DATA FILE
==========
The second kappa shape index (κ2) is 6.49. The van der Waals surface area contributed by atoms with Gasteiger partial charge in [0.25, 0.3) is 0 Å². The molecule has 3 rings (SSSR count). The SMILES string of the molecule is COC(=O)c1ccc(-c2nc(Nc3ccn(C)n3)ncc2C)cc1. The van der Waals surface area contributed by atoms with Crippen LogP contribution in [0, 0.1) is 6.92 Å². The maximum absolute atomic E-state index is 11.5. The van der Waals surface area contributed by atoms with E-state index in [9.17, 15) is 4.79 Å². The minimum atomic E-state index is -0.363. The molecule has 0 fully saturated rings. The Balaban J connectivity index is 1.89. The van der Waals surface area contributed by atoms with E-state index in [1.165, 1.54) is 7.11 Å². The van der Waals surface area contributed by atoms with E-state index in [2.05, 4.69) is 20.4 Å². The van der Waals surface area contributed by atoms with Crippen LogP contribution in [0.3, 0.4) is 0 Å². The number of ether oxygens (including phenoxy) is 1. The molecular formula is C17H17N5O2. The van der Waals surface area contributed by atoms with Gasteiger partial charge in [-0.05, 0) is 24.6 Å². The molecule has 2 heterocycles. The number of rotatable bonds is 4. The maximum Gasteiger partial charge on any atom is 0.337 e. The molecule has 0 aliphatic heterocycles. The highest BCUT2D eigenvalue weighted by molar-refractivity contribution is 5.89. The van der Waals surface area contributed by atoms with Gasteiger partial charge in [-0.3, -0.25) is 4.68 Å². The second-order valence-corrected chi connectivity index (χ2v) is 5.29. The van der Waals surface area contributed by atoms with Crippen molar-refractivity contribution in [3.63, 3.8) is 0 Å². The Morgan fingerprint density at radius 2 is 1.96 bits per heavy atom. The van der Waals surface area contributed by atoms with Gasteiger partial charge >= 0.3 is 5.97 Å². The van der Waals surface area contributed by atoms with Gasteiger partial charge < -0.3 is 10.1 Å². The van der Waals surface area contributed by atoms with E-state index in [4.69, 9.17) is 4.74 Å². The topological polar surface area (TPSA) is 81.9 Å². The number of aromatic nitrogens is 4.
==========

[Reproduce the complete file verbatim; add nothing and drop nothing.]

The second kappa shape index (κ2) is 6.49. The van der Waals surface area contributed by atoms with Gasteiger partial charge in [0.25, 0.3) is 0 Å². The molecule has 3 rings (SSSR count). The SMILES string of the molecule is COC(=O)c1ccc(-c2nc(Nc3ccn(C)n3)ncc2C)cc1. The van der Waals surface area contributed by atoms with Crippen LogP contribution in [0, 0.1) is 6.92 Å². The maximum absolute atomic E-state index is 11.5. The van der Waals surface area contributed by atoms with E-state index in [9.17, 15) is 4.79 Å². The minimum atomic E-state index is -0.363. The molecule has 0 fully saturated rings. The Balaban J connectivity index is 1.89. The van der Waals surface area contributed by atoms with E-state index in [1.165, 1.54) is 7.11 Å². The van der Waals surface area contributed by atoms with E-state index in [2.05, 4.69) is 20.4 Å². The van der Waals surface area contributed by atoms with Crippen LogP contribution in [0.3, 0.4) is 0 Å². The number of ether oxygens (including phenoxy) is 1. The molecular formula is C17H17N5O2. The van der Waals surface area contributed by atoms with Gasteiger partial charge in [-0.05, 0) is 24.6 Å². The molecule has 2 heterocycles. The number of rotatable bonds is 4. The maximum Gasteiger partial charge on any atom is 0.337 e. The molecule has 0 aliphatic heterocycles. The highest BCUT2D eigenvalue weighted by molar-refractivity contribution is 5.89. The van der Waals surface area contributed by atoms with Gasteiger partial charge in [-0.3, -0.25) is 4.68 Å². The second-order valence-corrected chi connectivity index (χ2v) is 5.29. The van der Waals surface area contributed by atoms with Crippen molar-refractivity contribution in [3.63, 3.8) is 0 Å². The Morgan fingerprint density at radius 2 is 1.96 bits per heavy atom. The van der Waals surface area contributed by atoms with Gasteiger partial charge >= 0.3 is 5.97 Å². The van der Waals surface area contributed by atoms with Gasteiger partial charge < -0.3 is 10.1 Å². The van der Waals surface area contributed by atoms with E-state index in [4.69, 9.17) is 4.74 Å². The topological polar surface area (TPSA) is 81.9 Å². The number of aromatic nitrogens is 4.